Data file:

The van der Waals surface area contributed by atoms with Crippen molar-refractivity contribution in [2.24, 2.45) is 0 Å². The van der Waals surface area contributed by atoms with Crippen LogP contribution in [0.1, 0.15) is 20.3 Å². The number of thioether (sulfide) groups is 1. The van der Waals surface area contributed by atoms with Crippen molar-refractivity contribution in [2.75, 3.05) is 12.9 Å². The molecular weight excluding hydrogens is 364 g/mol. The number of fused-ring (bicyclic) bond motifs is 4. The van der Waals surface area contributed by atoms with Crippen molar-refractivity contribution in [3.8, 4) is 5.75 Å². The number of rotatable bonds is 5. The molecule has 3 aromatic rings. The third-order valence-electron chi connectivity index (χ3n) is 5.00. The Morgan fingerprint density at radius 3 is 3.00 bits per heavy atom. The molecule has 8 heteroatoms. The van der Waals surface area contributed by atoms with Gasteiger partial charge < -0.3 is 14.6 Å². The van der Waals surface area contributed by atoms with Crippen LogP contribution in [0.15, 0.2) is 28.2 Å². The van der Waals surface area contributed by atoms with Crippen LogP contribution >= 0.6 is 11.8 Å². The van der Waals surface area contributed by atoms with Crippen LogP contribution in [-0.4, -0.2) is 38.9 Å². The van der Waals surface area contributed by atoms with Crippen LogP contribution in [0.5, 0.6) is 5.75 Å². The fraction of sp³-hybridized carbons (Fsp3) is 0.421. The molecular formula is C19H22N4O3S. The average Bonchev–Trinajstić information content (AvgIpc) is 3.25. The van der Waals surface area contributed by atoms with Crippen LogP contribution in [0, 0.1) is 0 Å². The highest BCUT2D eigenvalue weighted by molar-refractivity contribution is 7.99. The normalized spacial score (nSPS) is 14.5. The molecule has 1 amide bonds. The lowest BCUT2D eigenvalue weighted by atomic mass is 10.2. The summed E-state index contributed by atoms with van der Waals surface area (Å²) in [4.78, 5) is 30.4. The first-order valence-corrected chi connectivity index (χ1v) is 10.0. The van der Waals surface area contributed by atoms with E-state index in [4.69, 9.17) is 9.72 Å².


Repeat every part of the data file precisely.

The van der Waals surface area contributed by atoms with Crippen molar-refractivity contribution in [2.24, 2.45) is 0 Å². The van der Waals surface area contributed by atoms with Crippen LogP contribution in [0.1, 0.15) is 20.3 Å². The number of thioether (sulfide) groups is 1. The van der Waals surface area contributed by atoms with Crippen molar-refractivity contribution in [2.75, 3.05) is 12.9 Å². The molecular weight excluding hydrogens is 364 g/mol. The number of fused-ring (bicyclic) bond motifs is 4. The van der Waals surface area contributed by atoms with Crippen molar-refractivity contribution in [3.8, 4) is 5.75 Å². The number of rotatable bonds is 5. The molecule has 3 aromatic rings. The third-order valence-electron chi connectivity index (χ3n) is 5.00. The Morgan fingerprint density at radius 3 is 3.00 bits per heavy atom. The molecule has 8 heteroatoms. The van der Waals surface area contributed by atoms with Gasteiger partial charge < -0.3 is 14.6 Å². The van der Waals surface area contributed by atoms with Crippen LogP contribution in [0.15, 0.2) is 28.2 Å². The van der Waals surface area contributed by atoms with Crippen LogP contribution >= 0.6 is 11.8 Å². The van der Waals surface area contributed by atoms with Crippen LogP contribution in [-0.4, -0.2) is 38.9 Å². The van der Waals surface area contributed by atoms with Crippen LogP contribution in [0.5, 0.6) is 5.75 Å². The fraction of sp³-hybridized carbons (Fsp3) is 0.421. The molecular formula is C19H22N4O3S. The average Bonchev–Trinajstić information content (AvgIpc) is 3.25. The van der Waals surface area contributed by atoms with Crippen LogP contribution in [0, 0.1) is 0 Å². The highest BCUT2D eigenvalue weighted by molar-refractivity contribution is 7.99. The normalized spacial score (nSPS) is 14.5. The molecule has 1 amide bonds. The lowest BCUT2D eigenvalue weighted by atomic mass is 10.2. The summed E-state index contributed by atoms with van der Waals surface area (Å²) in [4.78, 5) is 30.4. The first-order valence-corrected chi connectivity index (χ1v) is 10.0. The van der Waals surface area contributed by atoms with E-state index in [4.69, 9.17) is 9.72 Å².